Maui is a renowned beach-lovers’ paradise. With more than 30 miles of sandy oases, it’s the perfect isle to kick back and soak up some rays. But…what do you do if you don’t want to baste yourself on the shore?
That is exactly what my husband and I set out to discover during a visit to Hawaii’s most popular escape. You see, the boy simply can’t abide sunbathing.
Oh, you might be able to teach a penguin to tap dance while juggling flaming batons. You could, given enough time and a government grant, potentially train a chimpanzee to recite all 21 stanzas of Don McLean’s “American Pie” by blinking them in Morse code. But the odds of convincing my better half to spend a week lying on the beach are about as likely as winning the lottery or being flattened by a meteor in your backyard. You would sooner spot Dracula surfing in a Speedo.
Fortunately, much of Maui’s beauty lies inland—and up. The island was formed by eruptions issuing from two volcanoes—West Maui Mountain, located (you guessed it) on the west side, and Haleakala, to the east.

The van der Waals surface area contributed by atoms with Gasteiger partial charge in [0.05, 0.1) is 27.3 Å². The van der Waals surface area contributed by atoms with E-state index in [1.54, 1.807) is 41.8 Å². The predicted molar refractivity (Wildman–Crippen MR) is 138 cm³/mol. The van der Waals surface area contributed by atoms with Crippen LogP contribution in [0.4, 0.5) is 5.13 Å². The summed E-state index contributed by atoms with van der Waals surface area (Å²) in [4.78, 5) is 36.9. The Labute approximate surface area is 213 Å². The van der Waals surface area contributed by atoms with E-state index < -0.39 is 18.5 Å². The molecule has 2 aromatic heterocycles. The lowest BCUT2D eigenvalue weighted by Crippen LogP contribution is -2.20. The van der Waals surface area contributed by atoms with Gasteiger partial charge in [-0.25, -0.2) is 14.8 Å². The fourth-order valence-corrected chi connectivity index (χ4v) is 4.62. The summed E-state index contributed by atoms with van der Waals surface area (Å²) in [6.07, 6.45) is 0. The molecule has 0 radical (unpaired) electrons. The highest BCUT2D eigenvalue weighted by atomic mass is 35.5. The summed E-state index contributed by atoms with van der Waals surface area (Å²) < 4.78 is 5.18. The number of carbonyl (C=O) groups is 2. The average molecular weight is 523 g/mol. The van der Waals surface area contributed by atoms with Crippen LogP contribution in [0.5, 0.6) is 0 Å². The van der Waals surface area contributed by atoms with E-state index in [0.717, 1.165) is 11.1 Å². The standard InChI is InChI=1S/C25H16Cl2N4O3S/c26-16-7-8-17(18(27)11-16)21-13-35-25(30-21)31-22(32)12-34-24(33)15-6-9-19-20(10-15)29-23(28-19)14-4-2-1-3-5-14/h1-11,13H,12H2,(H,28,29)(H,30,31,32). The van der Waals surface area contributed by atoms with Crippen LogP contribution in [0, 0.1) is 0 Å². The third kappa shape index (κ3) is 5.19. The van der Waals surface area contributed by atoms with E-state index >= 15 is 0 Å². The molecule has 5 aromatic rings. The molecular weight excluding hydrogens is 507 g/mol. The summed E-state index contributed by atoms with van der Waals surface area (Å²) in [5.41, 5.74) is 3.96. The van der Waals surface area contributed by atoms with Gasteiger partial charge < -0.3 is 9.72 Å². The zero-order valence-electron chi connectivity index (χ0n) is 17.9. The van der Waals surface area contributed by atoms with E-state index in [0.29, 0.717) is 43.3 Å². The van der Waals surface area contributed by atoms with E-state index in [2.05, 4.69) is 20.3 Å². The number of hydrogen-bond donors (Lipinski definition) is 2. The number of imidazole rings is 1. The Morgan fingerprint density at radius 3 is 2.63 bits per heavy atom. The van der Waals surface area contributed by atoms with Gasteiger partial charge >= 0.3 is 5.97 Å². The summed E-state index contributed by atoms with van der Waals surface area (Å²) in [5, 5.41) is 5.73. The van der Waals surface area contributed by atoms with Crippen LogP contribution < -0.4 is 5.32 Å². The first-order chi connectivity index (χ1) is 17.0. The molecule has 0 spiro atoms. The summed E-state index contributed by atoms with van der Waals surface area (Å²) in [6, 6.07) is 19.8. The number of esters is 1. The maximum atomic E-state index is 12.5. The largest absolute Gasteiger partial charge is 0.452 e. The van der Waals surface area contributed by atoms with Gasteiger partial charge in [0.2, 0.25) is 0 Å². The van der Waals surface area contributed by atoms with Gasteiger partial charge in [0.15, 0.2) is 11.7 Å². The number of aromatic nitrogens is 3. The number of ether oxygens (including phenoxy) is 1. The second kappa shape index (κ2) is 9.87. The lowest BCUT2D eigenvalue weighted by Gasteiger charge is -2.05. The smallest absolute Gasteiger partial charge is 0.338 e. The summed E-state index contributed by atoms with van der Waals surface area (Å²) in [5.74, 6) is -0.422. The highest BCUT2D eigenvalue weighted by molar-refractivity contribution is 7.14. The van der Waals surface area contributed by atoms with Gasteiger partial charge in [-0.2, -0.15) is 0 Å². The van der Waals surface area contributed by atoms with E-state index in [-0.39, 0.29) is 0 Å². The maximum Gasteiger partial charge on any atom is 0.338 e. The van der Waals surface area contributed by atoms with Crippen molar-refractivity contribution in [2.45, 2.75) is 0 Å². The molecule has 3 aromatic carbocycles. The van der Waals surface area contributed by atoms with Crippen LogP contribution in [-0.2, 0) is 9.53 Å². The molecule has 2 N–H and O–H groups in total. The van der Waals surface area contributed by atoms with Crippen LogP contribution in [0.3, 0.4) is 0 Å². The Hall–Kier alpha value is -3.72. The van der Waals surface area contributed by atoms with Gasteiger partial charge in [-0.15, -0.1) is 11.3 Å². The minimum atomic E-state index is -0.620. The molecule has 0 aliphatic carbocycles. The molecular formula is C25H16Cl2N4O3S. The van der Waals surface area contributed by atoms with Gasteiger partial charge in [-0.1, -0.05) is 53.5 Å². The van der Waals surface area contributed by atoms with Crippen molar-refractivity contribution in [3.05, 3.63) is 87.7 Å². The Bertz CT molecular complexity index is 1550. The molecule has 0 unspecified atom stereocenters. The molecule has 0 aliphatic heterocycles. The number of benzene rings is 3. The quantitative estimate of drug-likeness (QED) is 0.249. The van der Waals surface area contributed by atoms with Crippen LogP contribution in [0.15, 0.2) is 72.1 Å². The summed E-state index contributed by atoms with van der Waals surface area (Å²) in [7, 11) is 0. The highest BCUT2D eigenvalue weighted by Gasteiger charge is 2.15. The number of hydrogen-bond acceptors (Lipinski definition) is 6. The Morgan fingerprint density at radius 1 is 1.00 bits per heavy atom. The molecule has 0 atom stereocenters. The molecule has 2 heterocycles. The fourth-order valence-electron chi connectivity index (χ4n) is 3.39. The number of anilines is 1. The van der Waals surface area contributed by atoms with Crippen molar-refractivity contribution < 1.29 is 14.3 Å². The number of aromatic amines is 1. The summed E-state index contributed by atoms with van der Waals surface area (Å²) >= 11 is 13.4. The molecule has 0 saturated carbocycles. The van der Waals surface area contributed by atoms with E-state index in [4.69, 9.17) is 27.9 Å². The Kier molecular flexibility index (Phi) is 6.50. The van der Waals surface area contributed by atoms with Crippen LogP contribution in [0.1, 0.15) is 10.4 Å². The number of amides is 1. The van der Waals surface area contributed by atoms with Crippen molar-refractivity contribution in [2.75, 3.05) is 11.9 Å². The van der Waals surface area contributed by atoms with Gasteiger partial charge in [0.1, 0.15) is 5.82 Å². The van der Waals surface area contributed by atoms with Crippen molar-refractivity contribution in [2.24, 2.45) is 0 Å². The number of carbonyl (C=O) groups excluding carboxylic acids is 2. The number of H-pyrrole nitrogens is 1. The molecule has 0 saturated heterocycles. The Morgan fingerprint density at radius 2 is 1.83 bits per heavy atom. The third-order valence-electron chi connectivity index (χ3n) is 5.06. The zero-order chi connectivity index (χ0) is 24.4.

“Do you get the feeling,” my husband hisses in my ear, “that maybe we shouldn’t BE here?”
We are standing in the middle of Kilauea Iki Crater in Hawaii Volcanoes National Park on the Big Island of Hawaii. Steam vents issue super-heated mist that rises, wraithlike, from the barren, lunar-like surface.
Here and there, giant slabs of crust are piled upon one another like asphalt after an earthquake, and deep fissures create jagged scars across the face of the crater.
I cautiously sidle up to the rim of one nasty gash and peer down, half expecting to see a river of red-hot lava, but it’s dark and seemingly bottomless. There are no barriers, no ropes, nothing to keep me from falling in but my own common sense.
Of course, if I had common sense, would I be hiking across a volcanic crater? I’m forced to concede that my husband may have a point.
That’s the Big Island for you. Bewitched by its wild beauty, you find yourself pushing your limits, drawn—quite literally—to life on the edge. (more…)